Despite this lack of an agreement, Washington reportedly green-lit deals with Riyadh for seven U.S. firms to engage in “preliminary work on nuclear power ahead of any deal but not [to] ship equipment that would go into a plant,” Reuters reported. The names of the firms remain secret, a controversy that has led to whistleblowing and congressional accusations that the administration is not enforcing nonproliferation norms.
Also in contrast to the UAE, Riyadh has not signed an IAEA Additional Protocol (AP), which it could bring into force to rescind its SQP, even if the CSA is not yet in force. An AP provides the IAEA with enhanced verification authorities. Currently, U.S. nuclear assistance is rendered overwhelmingly to countries with additional protocols.
A failure to implement the IAEA’s strongest suite of safeguards at a time when Saudi nuclear capabilities appear to have jumped ahead could allow the Saudis to initially hide certain nuclear activities without them being subject to IAEA inspections.
Beijing’s involvement in Riyadh’s nuclear program raises multiple challenges. In the past, China has not been a trustworthy partner in preventing proliferation of nuclear technology. As strategic competition intensifies between the United States and China, Washington may find that Beijing may show even less concern for existing nonproliferation and nuclear supply norms.
Prior to 2004, when China joined the Nuclear Suppliers Group (NSG)—a group of states that is committed to preventing proliferation of sensitive nuclear technologies—Beijing sold problematic nuclear facilities and materials to Iran, North Korea, Pakistan, India, South Africa, Algeria, and Argentina. It has also failed to adequately prevent the supply of nuclear-related equipment and commodities by Chinese companies or foreign-owned companies operating on its soil.
The Institute for Science and International Security assesses that the second site under watch by intelligence agencies in Saudi Arabia closely resembles the Iranian uranium conversion site at Esfahan, which China provided. In the past, China also provided uranium mining, milling, fuel fabrication, and other nuclear-related assistance to the Islamic Republic.
Seen in this light, China’s nuclear cooperation with Saudi Arabia is likely commercial in nature, rather than the result of a strategic preference for regional supremacy by either Riyadh or Tehran. But such mercantilist considerations can create long-term opportunities for China to tempt states like Saudi Arabia out of the American orbit. In the short-to-medium term, however, Chinese assistance to Riyadh complicates Washington’s efforts to rein in Tehran’s nuclear program.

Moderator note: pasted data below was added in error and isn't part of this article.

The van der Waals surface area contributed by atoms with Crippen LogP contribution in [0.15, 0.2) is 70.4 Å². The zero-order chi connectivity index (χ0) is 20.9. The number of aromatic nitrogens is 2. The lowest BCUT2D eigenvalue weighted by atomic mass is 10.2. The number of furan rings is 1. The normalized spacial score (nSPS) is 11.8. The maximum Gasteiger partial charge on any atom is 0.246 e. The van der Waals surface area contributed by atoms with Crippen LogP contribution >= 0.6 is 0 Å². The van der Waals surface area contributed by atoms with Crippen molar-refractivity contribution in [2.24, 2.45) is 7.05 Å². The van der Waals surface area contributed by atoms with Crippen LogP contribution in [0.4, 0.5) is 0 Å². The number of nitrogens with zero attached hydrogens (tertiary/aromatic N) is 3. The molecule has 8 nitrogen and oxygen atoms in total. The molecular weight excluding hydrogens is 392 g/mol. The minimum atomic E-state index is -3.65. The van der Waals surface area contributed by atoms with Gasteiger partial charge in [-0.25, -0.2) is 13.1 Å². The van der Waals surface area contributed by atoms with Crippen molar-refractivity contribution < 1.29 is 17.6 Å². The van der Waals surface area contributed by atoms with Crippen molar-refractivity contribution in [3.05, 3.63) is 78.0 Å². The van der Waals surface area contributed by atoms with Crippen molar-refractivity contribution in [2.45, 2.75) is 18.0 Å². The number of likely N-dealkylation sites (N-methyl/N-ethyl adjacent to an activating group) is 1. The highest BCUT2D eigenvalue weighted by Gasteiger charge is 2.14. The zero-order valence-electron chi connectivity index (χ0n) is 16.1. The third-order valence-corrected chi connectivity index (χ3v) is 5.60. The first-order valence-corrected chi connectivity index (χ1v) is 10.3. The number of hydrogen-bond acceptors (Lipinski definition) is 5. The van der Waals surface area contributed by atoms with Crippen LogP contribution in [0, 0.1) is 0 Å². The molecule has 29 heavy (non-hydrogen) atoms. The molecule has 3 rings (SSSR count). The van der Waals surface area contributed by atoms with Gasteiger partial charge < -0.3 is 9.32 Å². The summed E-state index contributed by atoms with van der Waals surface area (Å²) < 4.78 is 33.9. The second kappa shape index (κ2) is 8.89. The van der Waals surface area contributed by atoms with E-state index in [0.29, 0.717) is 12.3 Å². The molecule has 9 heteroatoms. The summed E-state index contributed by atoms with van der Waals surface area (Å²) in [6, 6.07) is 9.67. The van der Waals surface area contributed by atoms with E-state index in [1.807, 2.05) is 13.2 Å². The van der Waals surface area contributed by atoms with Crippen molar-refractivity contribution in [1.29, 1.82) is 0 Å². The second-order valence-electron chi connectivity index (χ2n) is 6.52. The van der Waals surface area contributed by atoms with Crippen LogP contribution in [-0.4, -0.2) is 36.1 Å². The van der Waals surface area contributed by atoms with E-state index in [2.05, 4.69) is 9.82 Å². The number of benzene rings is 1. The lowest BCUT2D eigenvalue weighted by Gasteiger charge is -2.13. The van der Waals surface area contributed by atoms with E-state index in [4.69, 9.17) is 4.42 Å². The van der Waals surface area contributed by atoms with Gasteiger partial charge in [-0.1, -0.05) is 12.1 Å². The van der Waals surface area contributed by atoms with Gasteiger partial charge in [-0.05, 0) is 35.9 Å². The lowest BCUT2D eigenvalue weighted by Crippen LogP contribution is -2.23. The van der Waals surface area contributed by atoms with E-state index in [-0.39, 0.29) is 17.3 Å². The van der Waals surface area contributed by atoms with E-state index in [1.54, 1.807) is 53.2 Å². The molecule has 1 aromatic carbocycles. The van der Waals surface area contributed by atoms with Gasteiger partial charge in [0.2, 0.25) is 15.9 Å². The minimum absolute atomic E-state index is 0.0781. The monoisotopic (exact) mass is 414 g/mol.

Washington has vast challenges ahead in stemming additional nuclear proliferation in the Middle East.
The situation in Saudi Arabia recalls the recent past with Iran: intelligence agencies leaking concerns about nuclear proliferation to the media, and experts identifying covert nuclear sites in the desert. The U.S. intelligence community’s expressions of concern about Saudi nuclear proliferation are likely intended to gain broad support for collective international efforts to prevent it.
The stakes are high. If the United States fails in convincing Saudi Arabia, a regional partner, not to opt for domestic enrichment, then it will face greater hurdles getting Iran to accept limits on its own program. If the two become locked in a race for nuclear supremacy, then both countries could claim a security-based need to make nuclear weapons that might garner less outrage from the international community than if only one had developed nuclear weapons. This, in turn, would not only undercut the non-proliferation regime but trigger a cascade of regional proliferation likely beginning with Turkey or Egypt.
Washington should encourage and incentivize Riyadh to immediately bring into force its CSA, conclude an AP, and forswear enrichment and reprocessing. The United States should further underscore that close bilateral military relations and other strategic partnerships could be threatened if Riyadh seeks nuclear weapons. In so doing, the United States should not hesitate to reference how Iran’s nuclear ambitions made it into an international target.
America should also work closely with allies and partners to convince Beijing to halt its nuclear assistance to Saudi Arabia and work within the NSG to urge other nations not to supply advanced fuel cycle capabilities to Riyadh. As a backstop, Washington could consider sanctions against China if it chooses to assist the Saudis, given the current opaque status of the kingdom’s nuclear intentions.
U.S. foreign policy need not pit regional efforts such as countering Iran against functional ones such as countering the spread of nuclear weapons in the region. Uniform rather than select enforcement of non-proliferation-related norms and rules will benefit Washington in the long-run and stem a wave of proliferation backed by America’s near peer-competitors.
Andrea Stricker is a research fellow at the Foundation for Defense of Democracies (FDD), where she focuses on nonproliferation. Previously, she was a senior analyst at the Institute for Science and International Security, where she co-authored five books on nuclear proliferation. Behnam Ben Taleblu is a Senior Fellow at FDD, where he focuses on Iranian security and political issues, as well as their intersection with U.S. foreign policy in the Middle East. He has testified before the U.S. Congress and Canadian Parliament and provided oral evidence to the U.K. Parliament.